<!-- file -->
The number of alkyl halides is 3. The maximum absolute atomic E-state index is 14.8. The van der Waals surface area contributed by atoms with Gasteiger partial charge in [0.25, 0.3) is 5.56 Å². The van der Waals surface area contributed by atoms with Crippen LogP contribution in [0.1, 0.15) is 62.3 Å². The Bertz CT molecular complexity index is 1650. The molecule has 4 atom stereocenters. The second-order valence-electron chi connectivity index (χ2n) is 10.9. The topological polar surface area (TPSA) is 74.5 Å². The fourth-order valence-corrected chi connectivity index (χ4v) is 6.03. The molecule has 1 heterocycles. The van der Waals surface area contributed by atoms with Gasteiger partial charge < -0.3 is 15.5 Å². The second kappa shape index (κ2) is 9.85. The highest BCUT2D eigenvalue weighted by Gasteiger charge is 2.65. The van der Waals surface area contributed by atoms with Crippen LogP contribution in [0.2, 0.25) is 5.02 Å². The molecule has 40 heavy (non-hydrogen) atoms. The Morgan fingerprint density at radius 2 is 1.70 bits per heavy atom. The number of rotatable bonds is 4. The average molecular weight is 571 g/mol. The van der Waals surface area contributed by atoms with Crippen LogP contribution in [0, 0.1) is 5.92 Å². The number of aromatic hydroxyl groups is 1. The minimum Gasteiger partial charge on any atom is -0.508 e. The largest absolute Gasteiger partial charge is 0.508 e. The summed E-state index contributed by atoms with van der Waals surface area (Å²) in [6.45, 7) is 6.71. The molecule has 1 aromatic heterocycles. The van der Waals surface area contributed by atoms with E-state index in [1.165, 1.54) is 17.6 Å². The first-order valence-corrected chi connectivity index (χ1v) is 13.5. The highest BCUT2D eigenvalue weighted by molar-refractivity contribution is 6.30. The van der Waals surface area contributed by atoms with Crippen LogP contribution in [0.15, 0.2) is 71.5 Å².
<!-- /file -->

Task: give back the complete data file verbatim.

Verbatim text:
The number of alkyl halides is 3. The maximum absolute atomic E-state index is 14.8. The van der Waals surface area contributed by atoms with Gasteiger partial charge in [0.25, 0.3) is 5.56 Å². The van der Waals surface area contributed by atoms with Crippen LogP contribution in [0.1, 0.15) is 62.3 Å². The Bertz CT molecular complexity index is 1650. The molecule has 4 atom stereocenters. The second-order valence-electron chi connectivity index (χ2n) is 10.9. The topological polar surface area (TPSA) is 74.5 Å². The fourth-order valence-corrected chi connectivity index (χ4v) is 6.03. The molecule has 1 heterocycles. The van der Waals surface area contributed by atoms with Gasteiger partial charge < -0.3 is 15.5 Å². The second kappa shape index (κ2) is 9.85. The highest BCUT2D eigenvalue weighted by Gasteiger charge is 2.65. The van der Waals surface area contributed by atoms with Crippen LogP contribution in [0.2, 0.25) is 5.02 Å². The molecule has 40 heavy (non-hydrogen) atoms. The Morgan fingerprint density at radius 2 is 1.70 bits per heavy atom. The number of rotatable bonds is 4. The average molecular weight is 571 g/mol. The van der Waals surface area contributed by atoms with Crippen LogP contribution in [0, 0.1) is 5.92 Å². The number of aromatic hydroxyl groups is 1. The minimum Gasteiger partial charge on any atom is -0.508 e. The largest absolute Gasteiger partial charge is 0.508 e. The summed E-state index contributed by atoms with van der Waals surface area (Å²) in [6.45, 7) is 6.71. The molecule has 1 aromatic heterocycles. The van der Waals surface area contributed by atoms with E-state index in [1.165, 1.54) is 17.6 Å². The first-order valence-corrected chi connectivity index (χ1v) is 13.5. The highest BCUT2D eigenvalue weighted by molar-refractivity contribution is 6.30. The van der Waals surface area contributed by atoms with Crippen LogP contribution in [0.15, 0.2) is 71.5 Å².